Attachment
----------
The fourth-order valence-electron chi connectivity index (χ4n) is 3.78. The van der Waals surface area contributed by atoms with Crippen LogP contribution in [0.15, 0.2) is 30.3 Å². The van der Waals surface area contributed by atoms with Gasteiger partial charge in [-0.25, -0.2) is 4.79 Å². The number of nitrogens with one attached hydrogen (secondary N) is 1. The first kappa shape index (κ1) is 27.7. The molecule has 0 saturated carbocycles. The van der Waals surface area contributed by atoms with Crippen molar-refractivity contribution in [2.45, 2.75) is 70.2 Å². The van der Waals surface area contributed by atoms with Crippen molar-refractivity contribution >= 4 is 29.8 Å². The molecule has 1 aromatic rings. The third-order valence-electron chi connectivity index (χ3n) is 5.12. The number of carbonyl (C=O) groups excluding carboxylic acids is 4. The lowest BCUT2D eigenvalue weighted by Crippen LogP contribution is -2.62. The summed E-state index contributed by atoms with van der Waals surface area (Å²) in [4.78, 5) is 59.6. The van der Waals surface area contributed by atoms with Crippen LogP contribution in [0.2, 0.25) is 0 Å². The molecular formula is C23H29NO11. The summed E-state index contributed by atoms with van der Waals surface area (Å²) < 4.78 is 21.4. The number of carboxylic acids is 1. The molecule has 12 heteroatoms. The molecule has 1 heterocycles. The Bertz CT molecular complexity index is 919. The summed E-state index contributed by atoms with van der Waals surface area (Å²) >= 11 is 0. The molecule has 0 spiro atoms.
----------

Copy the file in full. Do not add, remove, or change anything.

The fourth-order valence-electron chi connectivity index (χ4n) is 3.78. The van der Waals surface area contributed by atoms with Crippen LogP contribution in [0.15, 0.2) is 30.3 Å². The van der Waals surface area contributed by atoms with Gasteiger partial charge in [-0.25, -0.2) is 4.79 Å². The number of nitrogens with one attached hydrogen (secondary N) is 1. The first kappa shape index (κ1) is 27.7. The molecule has 0 saturated carbocycles. The van der Waals surface area contributed by atoms with Crippen molar-refractivity contribution in [2.45, 2.75) is 70.2 Å². The van der Waals surface area contributed by atoms with Crippen molar-refractivity contribution >= 4 is 29.8 Å². The molecule has 1 aromatic rings. The third-order valence-electron chi connectivity index (χ3n) is 5.12. The number of carbonyl (C=O) groups excluding carboxylic acids is 4. The lowest BCUT2D eigenvalue weighted by Crippen LogP contribution is -2.62. The summed E-state index contributed by atoms with van der Waals surface area (Å²) in [4.78, 5) is 59.6. The van der Waals surface area contributed by atoms with Crippen LogP contribution in [0.2, 0.25) is 0 Å². The molecular formula is C23H29NO11. The summed E-state index contributed by atoms with van der Waals surface area (Å²) < 4.78 is 21.4. The number of carboxylic acids is 1. The molecule has 12 heteroatoms. The molecule has 1 heterocycles. The Bertz CT molecular complexity index is 919. The summed E-state index contributed by atoms with van der Waals surface area (Å²) >= 11 is 0. The molecule has 0 spiro atoms.